Spanish manufacturers contracted for the first time in eight months, while Italian and Irish factories saw a marked slowdown in growth. Supply-chain pressures dented the French and German PMIs, which had been hovering near all-time highs.
British manufacturing PMI hit a 20-month low in May of 52.1 from 54.6 in April, blamed on a weaker domestic market — especially for consumer goods.
Survey compiler Markit called the declines in peripheral countries worrying, suggesting they could face growing difficulty in cutting their enormous public deficits.
“In the case of the euro zone, some of the volatility you’re seeing in government bond markets doesn’t help, which is clearly a threat to growth via potentially higher longer-term interest rates,” said Mark Miller, global macroeconomist at Lloyds Bank Corporate Markets.
Higher interest rates have already had a marked effect on growth in emerging Asia, where investors are nervously watching for any evidence that the slowdown there is worsening as central bankers tighten credit conditions to combat inflation.
That was most evident than in China, where the official PMI touched a nine-month low, below economists’ forecasts as new orders fell sharply. A private survey hit its lowest mark in 10 months, held back by power shortages and a clampdown on credit.
If there was a silver lining, it was that factory cost inflation declined in most of the surveys — both in Asia and Europe — which will ease pressure on central bankers to ratchet up inflation-fighting measures.
In the euro zone, there were clear signs that inflation pressures had started to ease.
“The brighter news was that recent falls in commodity prices helped drive the greatest easing in input cost inflation since November 2008,” said Chris Williamson, Markit’s chief economist.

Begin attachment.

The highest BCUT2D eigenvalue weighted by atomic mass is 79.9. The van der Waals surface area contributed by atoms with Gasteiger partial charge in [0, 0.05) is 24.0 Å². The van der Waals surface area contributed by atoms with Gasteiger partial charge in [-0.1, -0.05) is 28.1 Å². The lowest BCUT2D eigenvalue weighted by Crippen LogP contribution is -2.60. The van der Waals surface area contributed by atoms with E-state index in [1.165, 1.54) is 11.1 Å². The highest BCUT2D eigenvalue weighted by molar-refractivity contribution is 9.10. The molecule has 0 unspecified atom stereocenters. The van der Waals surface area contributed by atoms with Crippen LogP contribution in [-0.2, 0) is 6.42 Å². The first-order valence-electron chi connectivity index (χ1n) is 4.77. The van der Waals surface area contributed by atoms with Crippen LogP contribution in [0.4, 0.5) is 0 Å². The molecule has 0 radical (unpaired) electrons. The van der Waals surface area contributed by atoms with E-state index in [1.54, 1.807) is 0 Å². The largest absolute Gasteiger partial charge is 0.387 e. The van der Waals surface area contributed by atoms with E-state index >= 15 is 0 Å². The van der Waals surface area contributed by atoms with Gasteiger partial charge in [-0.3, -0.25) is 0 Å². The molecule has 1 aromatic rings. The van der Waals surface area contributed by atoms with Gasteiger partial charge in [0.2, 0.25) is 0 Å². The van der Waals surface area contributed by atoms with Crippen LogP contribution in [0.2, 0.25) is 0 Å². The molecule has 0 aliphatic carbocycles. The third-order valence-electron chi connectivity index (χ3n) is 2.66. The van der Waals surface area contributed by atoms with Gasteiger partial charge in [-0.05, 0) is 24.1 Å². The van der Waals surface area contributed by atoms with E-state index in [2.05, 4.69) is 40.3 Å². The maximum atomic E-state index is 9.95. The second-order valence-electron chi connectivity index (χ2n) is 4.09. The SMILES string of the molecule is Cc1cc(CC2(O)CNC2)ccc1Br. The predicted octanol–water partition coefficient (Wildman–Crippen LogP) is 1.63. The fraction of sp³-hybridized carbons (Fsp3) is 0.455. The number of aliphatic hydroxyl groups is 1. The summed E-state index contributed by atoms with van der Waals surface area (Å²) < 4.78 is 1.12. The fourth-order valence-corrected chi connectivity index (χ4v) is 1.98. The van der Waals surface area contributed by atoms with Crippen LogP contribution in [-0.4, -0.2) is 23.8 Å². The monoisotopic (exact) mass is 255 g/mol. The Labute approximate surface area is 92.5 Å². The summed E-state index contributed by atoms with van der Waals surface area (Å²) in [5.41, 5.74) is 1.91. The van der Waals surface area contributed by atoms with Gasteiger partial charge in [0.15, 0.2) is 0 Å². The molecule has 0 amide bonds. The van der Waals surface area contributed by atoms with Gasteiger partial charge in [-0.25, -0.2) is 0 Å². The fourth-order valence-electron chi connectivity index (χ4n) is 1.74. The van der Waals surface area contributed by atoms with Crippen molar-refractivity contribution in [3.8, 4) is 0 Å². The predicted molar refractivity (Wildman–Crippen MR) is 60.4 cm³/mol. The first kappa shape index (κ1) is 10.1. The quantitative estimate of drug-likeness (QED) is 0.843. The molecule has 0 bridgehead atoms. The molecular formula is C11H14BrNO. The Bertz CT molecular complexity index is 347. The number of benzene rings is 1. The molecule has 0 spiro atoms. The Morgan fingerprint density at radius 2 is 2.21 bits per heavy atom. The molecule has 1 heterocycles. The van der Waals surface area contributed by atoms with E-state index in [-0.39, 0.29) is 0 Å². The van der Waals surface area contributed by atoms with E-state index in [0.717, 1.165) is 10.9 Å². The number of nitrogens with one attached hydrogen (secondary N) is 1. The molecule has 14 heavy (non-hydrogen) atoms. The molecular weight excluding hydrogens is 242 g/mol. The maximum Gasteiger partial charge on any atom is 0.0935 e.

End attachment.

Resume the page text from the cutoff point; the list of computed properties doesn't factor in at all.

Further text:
“The combination of weaker inflationary pressures and the steep easing in the pace of growth may encourage policymakers to hold off on interest rate hikes until a clearer picture of the health of the recovery appears.”
India was a key exception as price pressures showed no sign of easing, leading economists to predict the central bank will continue on its tightening course. India’s PMI dipped to 57.5 in May from 58.0 in April.
In China, where authorities have already taken measures to curb inflation, economists drew a distinction between the current slowdown suggested by the PMIs and the 2008 slump, when the financial crisis decimated global trade.
“It is important to point out that China is experiencing an economic slowdown, not a collapse like in the aftermath of Lehman’s bankruptcy,” said Dong Tao, a Credit Suisse economist.
HSBC’s China PMI dipped to 51.6 in May from April’s 51.8, holding above the 50-point level which is the dividing line between growth and contraction.
Government data showed new export orders dipped to 51.1.
Reporting by Yoo Choonsik in Seoul, Aileen Wang, Koh Gui Qing and Zhou Xin in Beijing and Sumanta Dey in Bangalore; Writing by Emily Kaiser, Andy Bruce and Lucia Mutikani; Editing by Leslie Adler